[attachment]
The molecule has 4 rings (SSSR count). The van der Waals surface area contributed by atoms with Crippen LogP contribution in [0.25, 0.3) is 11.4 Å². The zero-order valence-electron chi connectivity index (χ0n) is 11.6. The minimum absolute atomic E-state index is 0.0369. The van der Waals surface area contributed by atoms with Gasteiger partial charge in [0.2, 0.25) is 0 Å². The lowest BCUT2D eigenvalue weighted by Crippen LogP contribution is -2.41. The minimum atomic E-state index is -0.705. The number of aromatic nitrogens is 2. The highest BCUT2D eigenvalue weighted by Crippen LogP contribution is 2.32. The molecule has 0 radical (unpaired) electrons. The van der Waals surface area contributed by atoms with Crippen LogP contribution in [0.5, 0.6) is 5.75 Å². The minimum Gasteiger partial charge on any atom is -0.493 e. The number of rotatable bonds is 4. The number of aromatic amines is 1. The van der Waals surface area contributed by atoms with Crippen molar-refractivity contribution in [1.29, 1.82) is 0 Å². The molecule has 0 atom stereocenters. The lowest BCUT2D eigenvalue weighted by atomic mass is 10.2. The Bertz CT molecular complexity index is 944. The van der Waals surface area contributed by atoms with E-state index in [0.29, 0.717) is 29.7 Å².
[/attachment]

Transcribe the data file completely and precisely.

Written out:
The molecule has 4 rings (SSSR count). The van der Waals surface area contributed by atoms with Crippen LogP contribution in [0.25, 0.3) is 11.4 Å². The zero-order valence-electron chi connectivity index (χ0n) is 11.6. The minimum absolute atomic E-state index is 0.0369. The van der Waals surface area contributed by atoms with Gasteiger partial charge in [0.2, 0.25) is 0 Å². The lowest BCUT2D eigenvalue weighted by Crippen LogP contribution is -2.41. The minimum atomic E-state index is -0.705. The number of aromatic nitrogens is 2. The highest BCUT2D eigenvalue weighted by Crippen LogP contribution is 2.32. The molecule has 0 radical (unpaired) electrons. The van der Waals surface area contributed by atoms with Crippen LogP contribution in [0.5, 0.6) is 5.75 Å². The minimum Gasteiger partial charge on any atom is -0.493 e. The number of rotatable bonds is 4. The number of aromatic amines is 1. The van der Waals surface area contributed by atoms with Crippen molar-refractivity contribution in [1.29, 1.82) is 0 Å². The molecule has 0 atom stereocenters. The lowest BCUT2D eigenvalue weighted by atomic mass is 10.2. The Bertz CT molecular complexity index is 944. The van der Waals surface area contributed by atoms with E-state index in [0.29, 0.717) is 29.7 Å².